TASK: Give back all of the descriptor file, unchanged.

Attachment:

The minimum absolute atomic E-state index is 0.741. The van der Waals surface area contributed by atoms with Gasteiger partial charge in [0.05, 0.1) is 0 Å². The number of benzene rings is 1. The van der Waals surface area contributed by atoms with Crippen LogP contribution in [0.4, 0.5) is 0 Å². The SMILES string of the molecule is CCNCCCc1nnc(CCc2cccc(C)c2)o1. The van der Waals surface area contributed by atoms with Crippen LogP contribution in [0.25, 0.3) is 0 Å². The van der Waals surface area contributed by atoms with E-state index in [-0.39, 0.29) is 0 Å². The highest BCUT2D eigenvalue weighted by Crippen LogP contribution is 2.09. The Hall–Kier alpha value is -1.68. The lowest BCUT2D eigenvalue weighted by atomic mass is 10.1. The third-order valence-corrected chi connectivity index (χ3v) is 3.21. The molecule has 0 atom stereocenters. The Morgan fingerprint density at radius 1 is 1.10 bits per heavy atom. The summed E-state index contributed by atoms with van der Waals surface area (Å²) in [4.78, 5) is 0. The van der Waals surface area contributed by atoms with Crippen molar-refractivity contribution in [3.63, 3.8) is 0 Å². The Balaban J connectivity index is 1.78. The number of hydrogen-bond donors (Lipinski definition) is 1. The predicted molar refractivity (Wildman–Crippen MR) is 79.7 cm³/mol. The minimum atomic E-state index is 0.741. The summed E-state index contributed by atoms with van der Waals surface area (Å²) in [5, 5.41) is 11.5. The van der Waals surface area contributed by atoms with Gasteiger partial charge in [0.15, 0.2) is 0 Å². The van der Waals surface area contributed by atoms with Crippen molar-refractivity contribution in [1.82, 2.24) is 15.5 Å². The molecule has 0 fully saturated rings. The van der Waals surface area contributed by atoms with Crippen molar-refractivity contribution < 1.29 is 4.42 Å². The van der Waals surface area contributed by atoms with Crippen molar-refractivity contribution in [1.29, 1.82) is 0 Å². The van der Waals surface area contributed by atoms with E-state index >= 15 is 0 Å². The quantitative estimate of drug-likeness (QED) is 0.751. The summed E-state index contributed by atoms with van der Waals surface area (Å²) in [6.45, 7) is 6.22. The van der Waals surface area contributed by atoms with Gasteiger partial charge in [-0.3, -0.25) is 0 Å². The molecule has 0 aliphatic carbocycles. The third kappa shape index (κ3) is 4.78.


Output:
The minimum absolute atomic E-state index is 0.741. The van der Waals surface area contributed by atoms with Gasteiger partial charge in [0.05, 0.1) is 0 Å². The number of benzene rings is 1. The van der Waals surface area contributed by atoms with Crippen LogP contribution in [0.4, 0.5) is 0 Å². The SMILES string of the molecule is CCNCCCc1nnc(CCc2cccc(C)c2)o1. The van der Waals surface area contributed by atoms with Crippen LogP contribution in [0.25, 0.3) is 0 Å². The van der Waals surface area contributed by atoms with E-state index in [-0.39, 0.29) is 0 Å². The highest BCUT2D eigenvalue weighted by Crippen LogP contribution is 2.09. The Hall–Kier alpha value is -1.68. The lowest BCUT2D eigenvalue weighted by atomic mass is 10.1. The third-order valence-corrected chi connectivity index (χ3v) is 3.21. The molecule has 0 atom stereocenters. The Morgan fingerprint density at radius 1 is 1.10 bits per heavy atom. The summed E-state index contributed by atoms with van der Waals surface area (Å²) in [4.78, 5) is 0. The van der Waals surface area contributed by atoms with Crippen molar-refractivity contribution in [3.63, 3.8) is 0 Å². The Balaban J connectivity index is 1.78. The number of hydrogen-bond donors (Lipinski definition) is 1. The predicted molar refractivity (Wildman–Crippen MR) is 79.7 cm³/mol. The minimum atomic E-state index is 0.741. The summed E-state index contributed by atoms with van der Waals surface area (Å²) in [5, 5.41) is 11.5. The van der Waals surface area contributed by atoms with Gasteiger partial charge in [0.15, 0.2) is 0 Å². The van der Waals surface area contributed by atoms with Crippen molar-refractivity contribution in [1.82, 2.24) is 15.5 Å². The molecule has 0 fully saturated rings. The van der Waals surface area contributed by atoms with Crippen molar-refractivity contribution < 1.29 is 4.42 Å². The van der Waals surface area contributed by atoms with Crippen molar-refractivity contribution in [1.29, 1.82) is 0 Å². The van der Waals surface area contributed by atoms with E-state index >= 15 is 0 Å². The quantitative estimate of drug-likeness (QED) is 0.751. The summed E-state index contributed by atoms with van der Waals surface area (Å²) in [6.45, 7) is 6.22. The van der Waals surface area contributed by atoms with Gasteiger partial charge in [-0.3, -0.25) is 0 Å². The molecule has 0 aliphatic carbocycles. The third kappa shape index (κ3) is 4.78.